Then take that same page, make a version of it where you just throw in some extra style tags and hide, display none, all the extraneous links that would get someone to leave the page. The fundamental thing that makes a landing page is in theory, it only has one call to action. Generally that means you got to strip out your navigation from your header/footer, so there you go. There's the easy crash course in Shopify product landing pages.
Jordan: Just to plug my own product a little bit, what they're doing from there is they're using ... This is what our most successful merchants are doing. They're using what we call product funnels. In CartHook you can build something called a product funnel which links up directly to one specific product in your Shopify store and then provides you with a URL that goes right to a checkout page that has that product preloaded.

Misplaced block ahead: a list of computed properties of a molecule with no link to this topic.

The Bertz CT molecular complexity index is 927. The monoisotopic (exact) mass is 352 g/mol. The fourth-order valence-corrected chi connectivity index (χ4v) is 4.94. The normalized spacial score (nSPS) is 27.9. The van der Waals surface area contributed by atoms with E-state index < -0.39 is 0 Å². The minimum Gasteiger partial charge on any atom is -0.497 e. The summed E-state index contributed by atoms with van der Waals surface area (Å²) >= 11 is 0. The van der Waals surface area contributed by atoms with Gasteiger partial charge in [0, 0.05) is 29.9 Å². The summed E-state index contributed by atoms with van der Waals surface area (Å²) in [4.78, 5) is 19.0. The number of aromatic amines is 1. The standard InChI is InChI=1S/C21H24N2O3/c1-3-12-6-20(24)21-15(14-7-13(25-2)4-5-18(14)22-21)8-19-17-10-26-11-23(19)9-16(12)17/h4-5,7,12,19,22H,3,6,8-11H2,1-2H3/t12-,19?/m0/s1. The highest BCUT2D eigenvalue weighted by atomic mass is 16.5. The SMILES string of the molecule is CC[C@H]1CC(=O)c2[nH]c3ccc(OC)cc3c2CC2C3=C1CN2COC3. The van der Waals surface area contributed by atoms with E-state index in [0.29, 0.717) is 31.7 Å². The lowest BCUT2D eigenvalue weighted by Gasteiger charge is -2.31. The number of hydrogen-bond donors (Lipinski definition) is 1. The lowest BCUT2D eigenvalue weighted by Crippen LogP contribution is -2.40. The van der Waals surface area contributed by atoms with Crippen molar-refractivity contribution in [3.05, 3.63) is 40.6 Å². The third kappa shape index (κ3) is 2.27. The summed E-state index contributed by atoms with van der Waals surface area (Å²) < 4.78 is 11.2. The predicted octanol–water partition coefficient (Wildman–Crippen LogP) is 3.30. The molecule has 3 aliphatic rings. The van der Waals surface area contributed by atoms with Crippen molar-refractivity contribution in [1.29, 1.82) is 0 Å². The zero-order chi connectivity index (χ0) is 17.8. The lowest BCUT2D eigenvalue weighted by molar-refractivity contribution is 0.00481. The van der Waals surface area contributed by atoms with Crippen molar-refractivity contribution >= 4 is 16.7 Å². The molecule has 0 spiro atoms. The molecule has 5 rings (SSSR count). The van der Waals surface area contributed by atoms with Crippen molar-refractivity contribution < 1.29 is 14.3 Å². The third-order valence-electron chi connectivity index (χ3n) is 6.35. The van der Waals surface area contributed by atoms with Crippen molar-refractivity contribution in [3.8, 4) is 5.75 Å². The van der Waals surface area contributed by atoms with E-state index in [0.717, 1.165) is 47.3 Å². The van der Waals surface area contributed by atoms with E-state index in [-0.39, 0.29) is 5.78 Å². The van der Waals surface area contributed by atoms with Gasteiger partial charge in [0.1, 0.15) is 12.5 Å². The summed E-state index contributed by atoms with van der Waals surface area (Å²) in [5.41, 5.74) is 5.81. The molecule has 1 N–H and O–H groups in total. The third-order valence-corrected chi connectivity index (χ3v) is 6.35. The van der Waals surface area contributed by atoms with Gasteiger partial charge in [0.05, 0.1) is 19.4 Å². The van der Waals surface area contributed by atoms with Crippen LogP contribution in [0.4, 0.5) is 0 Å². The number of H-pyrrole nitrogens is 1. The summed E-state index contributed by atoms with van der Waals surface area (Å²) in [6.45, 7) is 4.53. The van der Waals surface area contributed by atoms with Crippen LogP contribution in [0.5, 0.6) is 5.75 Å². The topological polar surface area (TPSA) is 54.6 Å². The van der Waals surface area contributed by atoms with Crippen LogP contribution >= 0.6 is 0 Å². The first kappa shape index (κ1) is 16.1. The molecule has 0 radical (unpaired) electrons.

They don't go from the landing page to the cart. They go directly from the landing page, they put the funnel URL from the CartHook product funnel, and then they go straight from landing page into the checkout page with that product preloaded, and then all the post purchase upsells after it and because you know exactly where the traffic is coming from, that one landing page, you know which product they bought so you can put testimonials that are specific to that product on the checkout page and then you can have a post purchase upsell sequence that's very specific to that product.
It's a super, super focused funnel that you have full control over. You have control of the landing page, checkout page, upsell pages, thank you page. That's where our most successful merchants are dialing in their ad spend.
Kurt: Just thinking out loud, if you are just starting out with a Shopify store, is this something you want to worry about or is this once you've got where your processes, your product validated, dialed in, then you want to start exploring this stuff? At what point do I start doing this, I think is my question.